Traveling Light holds court in real graveyard

Grave matters: David Beukema, Wade A. Vaughn, Shannon Troy Jones, and Rachel Finch
Charlie Gorrill

We tend to live, as we must, in a state of perpetual possibility, a willful ignorance of our finite nature and apparent insignificance (hence our willingness to get out of bed every morning). Lindsay Harris Friel's Traveling Light, despite some narrative shortcomings, captures a scenario in which Thanatos waits in the wings, but does so with a welcome sense of openness, humor, and belief in tomorrow.

The immediate circumstances are paradoxically humble. Beatles manager Brian Epstein (David Beukema) has scaled the wall of a Jewish cemetery in 1967 London. He arrives with a suit pocket jangling with pill vials, a drive for self-destruction, and an unwelcome follower in the form of bad-boy playwright Joe Orton (Wade A. Vaughn), who has a bone to pick about a script Epstein commissioned and then deemed unsuitable as a vehicle for the Fab Four.

Friel's scenario never really happened, but it conceivably could have, a fact made all the more chilling by the real-life knowledge that both men were dead within weeks of this fictional night (Orton murdered by his partner, Epstein overdosing in more ambiguous circumstances). Our protagonists are nearing the end of their respective stories, and we can't help but view them as ghosts plucked out of history and left to converse without the knowledge of their demise.

Theatre Pro Rata's decision to stage this work in a cemetery (reportedly the oldest in Minnesota) certainly adds to the evening's resonance. It's no small matter to watch a work preoccupied with life and death amid tombstones too worn to read the names of those interred beneath, or to watch the shadows of dusk lengthening while two doomed souls hash out their differences.

Beukema plays Epstein as appropriately uptight and straight-laced (the Beatles' manager endured the double whammy of being Jewish and gay in a milieu that wasn't particularly open-armed to either demographic), while Vaughn's Orton is a wisecracking, leering, insinuating fellow of outsized charm and a clear desire to shatter Epstein's reserve. Much of their conversation revolves around their homosexuality, given the taboo nature of their orientation at the time (as well as the peculiar late-night intimacy inspired by their surroundings).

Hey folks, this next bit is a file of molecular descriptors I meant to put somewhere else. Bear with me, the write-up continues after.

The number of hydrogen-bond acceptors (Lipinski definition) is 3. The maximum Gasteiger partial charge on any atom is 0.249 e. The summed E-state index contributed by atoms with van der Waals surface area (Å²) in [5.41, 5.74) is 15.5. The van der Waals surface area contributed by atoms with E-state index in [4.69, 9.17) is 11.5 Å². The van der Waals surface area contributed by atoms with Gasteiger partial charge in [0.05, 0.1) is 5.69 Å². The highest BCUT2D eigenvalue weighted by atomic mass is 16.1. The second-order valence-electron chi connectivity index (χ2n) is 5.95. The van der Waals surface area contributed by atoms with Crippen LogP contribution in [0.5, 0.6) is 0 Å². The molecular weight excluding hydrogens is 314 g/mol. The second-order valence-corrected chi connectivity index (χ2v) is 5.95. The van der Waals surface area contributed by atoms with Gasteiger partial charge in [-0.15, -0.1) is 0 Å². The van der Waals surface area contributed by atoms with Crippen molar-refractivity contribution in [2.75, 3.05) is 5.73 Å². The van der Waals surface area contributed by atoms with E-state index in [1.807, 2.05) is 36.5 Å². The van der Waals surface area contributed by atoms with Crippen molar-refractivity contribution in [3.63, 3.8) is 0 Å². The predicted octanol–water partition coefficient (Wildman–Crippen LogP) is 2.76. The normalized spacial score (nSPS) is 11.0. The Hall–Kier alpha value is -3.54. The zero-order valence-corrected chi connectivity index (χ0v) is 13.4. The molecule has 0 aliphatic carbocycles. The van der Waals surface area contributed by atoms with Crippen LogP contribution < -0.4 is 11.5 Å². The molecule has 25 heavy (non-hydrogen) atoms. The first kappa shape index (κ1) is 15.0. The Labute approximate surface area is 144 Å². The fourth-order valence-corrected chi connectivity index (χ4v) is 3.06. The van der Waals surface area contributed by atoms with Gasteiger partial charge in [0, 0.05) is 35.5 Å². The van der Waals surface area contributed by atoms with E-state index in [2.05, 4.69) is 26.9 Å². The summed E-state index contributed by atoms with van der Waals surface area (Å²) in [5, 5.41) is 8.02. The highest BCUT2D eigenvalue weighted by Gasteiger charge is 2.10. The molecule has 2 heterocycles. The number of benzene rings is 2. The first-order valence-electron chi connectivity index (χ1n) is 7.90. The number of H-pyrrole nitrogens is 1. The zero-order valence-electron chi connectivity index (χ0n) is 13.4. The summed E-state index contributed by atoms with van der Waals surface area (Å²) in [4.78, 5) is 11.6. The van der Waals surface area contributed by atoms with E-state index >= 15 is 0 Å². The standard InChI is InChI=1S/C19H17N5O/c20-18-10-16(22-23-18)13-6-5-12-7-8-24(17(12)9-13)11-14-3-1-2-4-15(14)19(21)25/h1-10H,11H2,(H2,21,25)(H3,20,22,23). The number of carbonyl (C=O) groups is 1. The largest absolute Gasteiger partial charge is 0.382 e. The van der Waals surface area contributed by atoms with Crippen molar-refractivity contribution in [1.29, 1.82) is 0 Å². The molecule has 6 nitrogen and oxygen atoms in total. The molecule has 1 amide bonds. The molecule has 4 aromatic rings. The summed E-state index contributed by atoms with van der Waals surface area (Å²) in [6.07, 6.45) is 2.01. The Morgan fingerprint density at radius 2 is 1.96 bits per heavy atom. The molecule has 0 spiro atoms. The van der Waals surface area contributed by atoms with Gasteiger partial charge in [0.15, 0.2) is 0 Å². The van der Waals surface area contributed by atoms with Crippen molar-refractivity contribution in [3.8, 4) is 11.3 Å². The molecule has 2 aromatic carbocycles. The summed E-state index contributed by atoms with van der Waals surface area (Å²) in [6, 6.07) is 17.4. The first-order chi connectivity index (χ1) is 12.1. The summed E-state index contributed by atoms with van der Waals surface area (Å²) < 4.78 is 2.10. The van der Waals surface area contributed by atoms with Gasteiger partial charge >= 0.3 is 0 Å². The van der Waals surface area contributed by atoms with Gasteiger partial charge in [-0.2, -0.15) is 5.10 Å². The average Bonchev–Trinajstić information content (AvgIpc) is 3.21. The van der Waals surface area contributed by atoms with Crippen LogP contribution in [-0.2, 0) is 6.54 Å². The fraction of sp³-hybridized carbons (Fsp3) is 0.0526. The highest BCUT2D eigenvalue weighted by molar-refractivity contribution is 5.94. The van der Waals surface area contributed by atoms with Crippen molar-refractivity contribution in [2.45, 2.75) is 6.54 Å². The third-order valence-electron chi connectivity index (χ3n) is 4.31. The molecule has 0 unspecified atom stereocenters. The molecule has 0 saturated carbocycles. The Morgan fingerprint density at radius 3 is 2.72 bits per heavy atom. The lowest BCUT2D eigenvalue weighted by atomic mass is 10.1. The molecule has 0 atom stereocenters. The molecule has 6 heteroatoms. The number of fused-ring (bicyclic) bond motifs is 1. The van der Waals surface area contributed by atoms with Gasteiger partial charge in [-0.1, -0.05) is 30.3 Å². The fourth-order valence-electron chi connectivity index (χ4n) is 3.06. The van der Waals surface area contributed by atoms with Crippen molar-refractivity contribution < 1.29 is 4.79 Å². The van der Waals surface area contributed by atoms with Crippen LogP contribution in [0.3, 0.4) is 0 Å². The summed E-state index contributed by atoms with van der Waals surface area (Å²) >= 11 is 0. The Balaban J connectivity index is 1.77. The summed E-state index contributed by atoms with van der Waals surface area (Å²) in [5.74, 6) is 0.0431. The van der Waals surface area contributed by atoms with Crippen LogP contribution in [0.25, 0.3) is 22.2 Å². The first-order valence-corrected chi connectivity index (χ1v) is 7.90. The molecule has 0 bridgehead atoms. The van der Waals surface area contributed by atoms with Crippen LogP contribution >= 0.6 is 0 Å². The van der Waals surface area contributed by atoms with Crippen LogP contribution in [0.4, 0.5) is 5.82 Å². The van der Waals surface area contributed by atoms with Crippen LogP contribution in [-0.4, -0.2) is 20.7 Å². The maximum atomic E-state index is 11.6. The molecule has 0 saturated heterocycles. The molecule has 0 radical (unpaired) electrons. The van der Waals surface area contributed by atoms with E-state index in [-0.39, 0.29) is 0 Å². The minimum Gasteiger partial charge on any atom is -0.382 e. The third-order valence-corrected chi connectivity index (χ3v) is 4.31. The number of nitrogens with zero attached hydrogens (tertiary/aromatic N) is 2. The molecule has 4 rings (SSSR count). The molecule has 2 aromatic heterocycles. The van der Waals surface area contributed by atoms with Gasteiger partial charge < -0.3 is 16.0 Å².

They aren't alone, of course. Even in this secluded necropolis their encounter is punctuated by the intrusion of the blowhard Constable McDonald (Shannon Troy Jones) and his conflicted subordinate Foster (Rachel Finch). Epstein and Orton are besieged by the imminent threat of arrest for public homosexuality (the pair exchange clothes at Orton's urging at one point, but romantic sparks do not fly), driving home the notion that these two are persecuted for their intrinsic natures.

Ultimately, this is a play in which people stand around and talk, and there are inherent pitfalls. Orton recounts the library shenanigans with Kenneth Halliwell that landed the two in jail, and Epstein laments in passing that the Beatles are increasingly orbiting beyond his sphere of influence. A subsequent development involving Foster is wildly unlikely and forced, and a final revelation involving Jones's repressed constable takes us into an unwelcome zone of overtime.

But what works here works nicely and is convincingly wistful and bittersweet. Vaughn gives us Orton as a brilliant smartass with a compassionate heart, and Beukema's Epstein is a knot of unrealized yearning. Friel is kind enough to have the pair work out their opposition in a manner that leads to mutual understanding and sends the two off with a sense of optimism and possibility.

We can't help but root for Orton and Epstein in this alternate history, these two lovely and imperfect souls who checked out too early. They walk away, amid the gravestones, flush with the possibilities of an open heart and new day. They live in a flawed drama, but for a fleeting moment they enjoy the sort of happy ending to which we all aspire.

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